Why do designers use the « X » sign to close a computer window?

X to Close — Solve for X — Medium

The history of UI/UX is always a fascinating read. Even as I speak japanese, I had never thought that « x » and « o » were batsu (cancel) and maru (validate) – and that the « x » metaphor was also shown on Playstation controllers.

The search for the origins of the « x » go back to Atari TOS, but I think the author should have been looking for text-based graphical interfaces that were being used in DOS and other non-graphical OS at the time.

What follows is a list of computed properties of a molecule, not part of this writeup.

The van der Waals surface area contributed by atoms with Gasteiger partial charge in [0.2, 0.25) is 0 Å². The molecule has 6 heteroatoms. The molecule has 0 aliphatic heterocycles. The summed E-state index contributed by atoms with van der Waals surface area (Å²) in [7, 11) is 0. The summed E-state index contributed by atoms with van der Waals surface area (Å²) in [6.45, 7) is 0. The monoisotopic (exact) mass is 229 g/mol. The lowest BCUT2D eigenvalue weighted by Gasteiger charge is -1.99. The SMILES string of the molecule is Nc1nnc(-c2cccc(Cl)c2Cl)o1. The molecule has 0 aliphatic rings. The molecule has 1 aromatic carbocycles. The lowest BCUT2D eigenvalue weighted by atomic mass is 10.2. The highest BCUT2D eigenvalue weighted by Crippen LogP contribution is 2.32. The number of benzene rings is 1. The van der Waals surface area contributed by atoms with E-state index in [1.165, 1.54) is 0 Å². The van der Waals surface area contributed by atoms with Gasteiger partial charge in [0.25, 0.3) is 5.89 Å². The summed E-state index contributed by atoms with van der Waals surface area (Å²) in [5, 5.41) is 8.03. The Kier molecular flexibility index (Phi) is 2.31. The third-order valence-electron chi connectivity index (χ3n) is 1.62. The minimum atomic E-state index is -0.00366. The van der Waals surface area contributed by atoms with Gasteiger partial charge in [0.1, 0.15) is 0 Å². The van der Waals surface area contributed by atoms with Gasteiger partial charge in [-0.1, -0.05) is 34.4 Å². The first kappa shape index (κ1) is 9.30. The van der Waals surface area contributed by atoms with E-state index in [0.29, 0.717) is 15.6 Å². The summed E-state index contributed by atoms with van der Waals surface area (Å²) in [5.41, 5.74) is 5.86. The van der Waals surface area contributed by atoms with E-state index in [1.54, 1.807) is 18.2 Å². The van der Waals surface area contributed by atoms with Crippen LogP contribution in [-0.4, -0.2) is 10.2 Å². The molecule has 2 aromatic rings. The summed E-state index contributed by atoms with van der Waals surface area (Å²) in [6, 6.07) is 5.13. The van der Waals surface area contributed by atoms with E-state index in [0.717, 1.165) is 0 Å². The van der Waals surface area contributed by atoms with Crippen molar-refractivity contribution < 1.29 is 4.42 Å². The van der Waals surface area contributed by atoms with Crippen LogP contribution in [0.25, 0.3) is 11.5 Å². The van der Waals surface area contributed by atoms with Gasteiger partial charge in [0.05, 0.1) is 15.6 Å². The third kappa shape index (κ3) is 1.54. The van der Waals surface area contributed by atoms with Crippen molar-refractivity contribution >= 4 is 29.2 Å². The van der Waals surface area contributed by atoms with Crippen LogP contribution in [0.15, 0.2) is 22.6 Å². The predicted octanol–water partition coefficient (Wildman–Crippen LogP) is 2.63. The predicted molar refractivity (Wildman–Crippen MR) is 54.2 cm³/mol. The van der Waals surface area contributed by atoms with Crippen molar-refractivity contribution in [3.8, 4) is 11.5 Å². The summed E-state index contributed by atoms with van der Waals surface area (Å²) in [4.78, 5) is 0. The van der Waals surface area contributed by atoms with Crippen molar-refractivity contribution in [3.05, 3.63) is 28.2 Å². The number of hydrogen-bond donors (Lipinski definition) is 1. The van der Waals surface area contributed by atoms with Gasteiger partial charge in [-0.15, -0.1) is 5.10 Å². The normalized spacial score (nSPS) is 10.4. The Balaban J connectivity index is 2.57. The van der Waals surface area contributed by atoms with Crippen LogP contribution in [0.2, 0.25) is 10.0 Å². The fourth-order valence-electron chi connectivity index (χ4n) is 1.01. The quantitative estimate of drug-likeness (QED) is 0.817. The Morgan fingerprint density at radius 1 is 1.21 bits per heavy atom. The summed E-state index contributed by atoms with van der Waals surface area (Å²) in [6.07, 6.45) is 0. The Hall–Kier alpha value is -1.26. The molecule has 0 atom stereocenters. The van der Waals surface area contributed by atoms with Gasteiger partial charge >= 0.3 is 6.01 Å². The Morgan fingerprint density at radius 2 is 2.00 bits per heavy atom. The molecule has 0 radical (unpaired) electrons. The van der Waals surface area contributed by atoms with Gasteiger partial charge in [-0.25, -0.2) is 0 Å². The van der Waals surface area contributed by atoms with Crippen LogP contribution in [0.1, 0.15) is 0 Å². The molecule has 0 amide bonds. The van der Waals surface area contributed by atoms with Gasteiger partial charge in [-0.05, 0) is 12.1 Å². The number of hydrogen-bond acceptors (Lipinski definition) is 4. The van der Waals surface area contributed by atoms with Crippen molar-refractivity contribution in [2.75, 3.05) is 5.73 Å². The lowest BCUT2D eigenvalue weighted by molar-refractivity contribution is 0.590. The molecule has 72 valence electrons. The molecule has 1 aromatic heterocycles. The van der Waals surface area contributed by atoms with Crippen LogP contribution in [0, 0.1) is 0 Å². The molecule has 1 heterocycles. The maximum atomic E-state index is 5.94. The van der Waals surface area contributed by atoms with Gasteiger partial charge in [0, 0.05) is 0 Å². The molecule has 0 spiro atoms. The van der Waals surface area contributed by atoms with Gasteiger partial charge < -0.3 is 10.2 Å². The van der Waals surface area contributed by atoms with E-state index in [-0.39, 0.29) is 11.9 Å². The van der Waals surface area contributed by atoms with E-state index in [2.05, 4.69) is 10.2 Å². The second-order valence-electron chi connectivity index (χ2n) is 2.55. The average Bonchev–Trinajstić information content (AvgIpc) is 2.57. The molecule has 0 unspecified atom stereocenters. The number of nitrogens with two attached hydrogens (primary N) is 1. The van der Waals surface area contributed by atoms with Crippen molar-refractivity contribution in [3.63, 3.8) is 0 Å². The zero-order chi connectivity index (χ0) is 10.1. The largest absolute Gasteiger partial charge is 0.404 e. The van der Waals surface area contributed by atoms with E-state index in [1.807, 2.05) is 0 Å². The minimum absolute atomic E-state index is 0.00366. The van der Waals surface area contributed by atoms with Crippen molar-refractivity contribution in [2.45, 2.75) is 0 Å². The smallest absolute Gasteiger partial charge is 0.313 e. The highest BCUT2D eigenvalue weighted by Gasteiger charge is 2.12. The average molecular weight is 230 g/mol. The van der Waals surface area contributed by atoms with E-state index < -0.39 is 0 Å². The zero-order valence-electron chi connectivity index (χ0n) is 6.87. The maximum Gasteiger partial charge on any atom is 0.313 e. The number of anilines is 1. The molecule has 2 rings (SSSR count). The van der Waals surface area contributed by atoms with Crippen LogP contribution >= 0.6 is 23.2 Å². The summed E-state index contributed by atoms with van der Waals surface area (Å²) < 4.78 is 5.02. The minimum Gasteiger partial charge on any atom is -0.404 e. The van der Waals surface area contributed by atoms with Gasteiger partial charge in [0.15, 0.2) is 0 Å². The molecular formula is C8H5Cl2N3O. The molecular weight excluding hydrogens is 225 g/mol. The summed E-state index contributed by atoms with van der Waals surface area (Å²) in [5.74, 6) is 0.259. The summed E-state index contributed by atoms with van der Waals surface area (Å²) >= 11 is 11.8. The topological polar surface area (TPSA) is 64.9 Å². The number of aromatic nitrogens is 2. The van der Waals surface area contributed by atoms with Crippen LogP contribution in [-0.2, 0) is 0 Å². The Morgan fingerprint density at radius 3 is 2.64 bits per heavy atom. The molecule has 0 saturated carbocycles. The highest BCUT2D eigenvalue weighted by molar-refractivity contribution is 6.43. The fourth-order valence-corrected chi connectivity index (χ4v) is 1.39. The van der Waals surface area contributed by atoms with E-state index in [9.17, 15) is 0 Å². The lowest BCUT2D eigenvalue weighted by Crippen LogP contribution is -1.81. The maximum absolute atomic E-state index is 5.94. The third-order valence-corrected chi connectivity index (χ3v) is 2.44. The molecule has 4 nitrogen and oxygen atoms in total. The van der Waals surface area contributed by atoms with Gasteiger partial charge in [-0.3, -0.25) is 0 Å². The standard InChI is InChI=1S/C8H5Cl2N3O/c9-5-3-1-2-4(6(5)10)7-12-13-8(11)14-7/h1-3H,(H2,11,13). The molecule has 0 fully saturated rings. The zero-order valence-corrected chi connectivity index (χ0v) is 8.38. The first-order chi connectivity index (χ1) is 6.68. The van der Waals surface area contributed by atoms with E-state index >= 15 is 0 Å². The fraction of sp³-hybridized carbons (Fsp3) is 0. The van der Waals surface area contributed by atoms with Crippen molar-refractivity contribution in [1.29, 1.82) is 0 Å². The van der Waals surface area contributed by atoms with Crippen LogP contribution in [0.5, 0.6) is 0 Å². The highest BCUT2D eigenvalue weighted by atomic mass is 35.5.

Awesome little piece anyway.

Update: apparently, the « X » sign in Windows was not used to close the window, but to open a menu…

Re-update: There is more to the batsu/maru story. In Japan, O is yes, and X is no. But it was reverted in occident to take into account the idea that western people cross checkboxes when they validate something. 

Via: X to Close — Solve for X — Medium.